Consider the facts:

  • Appleton Elementary School has a new librarian named Rita B. Danjerous. (Say it fast.)
  • Principal Noah Memree barely remembers hiring her.
  • Ten-year-old Reid Durr is staying up way too late reading a book from Ms. Danjerous’s controversial “green dot” collection.
  • The new school board president has mandated a student dress code that includes white gloves and bow ties available only at her shop.

Sound strange? Fret not. Appleton’s fifth-grade sleuths are following the money, embracing the punny, and determined to the get to the funniest, most rotten core of their town’s juiciest scandal. Don’t miss this seedy saga!

myreview

I received this book for free from Algonquin Young Readers for review consideration. This does not affect my opinion of the book or the content of my review.

First sentence: Welcome to Appleton, Illinois. Home of the GIant Red Apples. Population: 800 713 620 479 198 83

The sweet town of Appleton has been thrown off its apple crate by a new librarian by the name of Rita B. Danjerous! Rita has quickly become a beloved member of the community bringing amazing books to the students at Appleton’s Elementary School, yet despised by Ivana Beprawpa, the new school board president, for going against the “manners and morals” she desperately want to bring back.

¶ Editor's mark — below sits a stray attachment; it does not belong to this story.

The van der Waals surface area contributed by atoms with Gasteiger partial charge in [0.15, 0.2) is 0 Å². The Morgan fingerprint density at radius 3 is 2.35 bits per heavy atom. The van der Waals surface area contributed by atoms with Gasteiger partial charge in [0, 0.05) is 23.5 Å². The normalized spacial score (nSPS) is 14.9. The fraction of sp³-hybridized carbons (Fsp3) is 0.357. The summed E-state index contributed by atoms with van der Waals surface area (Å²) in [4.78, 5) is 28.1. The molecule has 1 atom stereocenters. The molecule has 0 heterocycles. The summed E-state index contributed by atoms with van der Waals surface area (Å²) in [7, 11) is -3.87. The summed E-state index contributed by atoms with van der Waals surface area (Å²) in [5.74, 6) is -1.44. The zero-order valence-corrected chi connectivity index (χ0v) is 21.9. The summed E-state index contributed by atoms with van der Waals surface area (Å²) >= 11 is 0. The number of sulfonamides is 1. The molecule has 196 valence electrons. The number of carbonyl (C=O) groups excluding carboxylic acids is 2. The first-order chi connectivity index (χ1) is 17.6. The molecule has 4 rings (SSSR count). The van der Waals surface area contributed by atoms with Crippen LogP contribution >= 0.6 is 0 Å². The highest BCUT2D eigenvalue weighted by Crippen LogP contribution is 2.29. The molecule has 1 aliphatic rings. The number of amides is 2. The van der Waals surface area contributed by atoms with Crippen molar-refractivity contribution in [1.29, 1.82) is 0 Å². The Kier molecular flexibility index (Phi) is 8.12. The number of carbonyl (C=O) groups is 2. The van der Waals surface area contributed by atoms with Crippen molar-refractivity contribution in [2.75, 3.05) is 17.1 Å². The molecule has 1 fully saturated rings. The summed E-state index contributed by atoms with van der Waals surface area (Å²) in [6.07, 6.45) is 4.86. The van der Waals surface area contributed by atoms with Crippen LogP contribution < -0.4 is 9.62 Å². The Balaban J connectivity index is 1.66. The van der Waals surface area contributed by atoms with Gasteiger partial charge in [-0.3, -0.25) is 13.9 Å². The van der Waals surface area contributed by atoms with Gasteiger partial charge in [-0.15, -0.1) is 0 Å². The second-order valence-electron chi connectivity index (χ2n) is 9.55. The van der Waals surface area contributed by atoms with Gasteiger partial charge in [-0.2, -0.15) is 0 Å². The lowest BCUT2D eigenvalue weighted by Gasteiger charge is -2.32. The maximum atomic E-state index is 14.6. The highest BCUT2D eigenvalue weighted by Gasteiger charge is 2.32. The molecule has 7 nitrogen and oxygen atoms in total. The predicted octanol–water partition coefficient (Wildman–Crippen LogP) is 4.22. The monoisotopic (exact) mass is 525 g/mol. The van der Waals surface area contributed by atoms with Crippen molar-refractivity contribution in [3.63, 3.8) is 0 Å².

How does this clash of personalities and priorities affect this sweet as apple pie town?

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October 21, 2019 • Cee • Reviews

The Goldblum Variations by Helen McClory • October 22, 2019 • Penguin Books
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The essential companion for any fan of Jeff Goldblum, Hollywood’s most beloved and otherworldly icon

You like Jeff Goldblum. We like Jeff Goldblum. Helen McClory really likes Jeff Goldblum.

So lie back, Jurassic Park-style, and prepare to enjoy The Goldblum Variations, a collection of stories, musings, puzzles, and games based on the one and only Jeff Goldblum as he (and alternate versions of himself) travels through the known (and unknown) universe in a mighty celebration of weird and wonderful Goldbluminess.

Maybe he’s cresting the steep bluffs of a mysterious planet on an epic treasure hunt, maybe he’s wearing a nice sweater, maybe he’s reading from this very book. The possibilities are endless. Treat yourself . . . because all that glitters is Goldblum.

myreview

I received this book for free from Penguin Books for review consideration. This does not affect my opinion of the book or the content of my review.

First sentence: “The Jeff Goldblum that lathes and sands down a pine table, brushing the grain with the heel of his hand, bends down and takes a spirit level to it, saying gently to the wood, well done, you.”

Jeff Goldblum—beloved actor, meme star, cultural icon—who in the world doesn’t like him?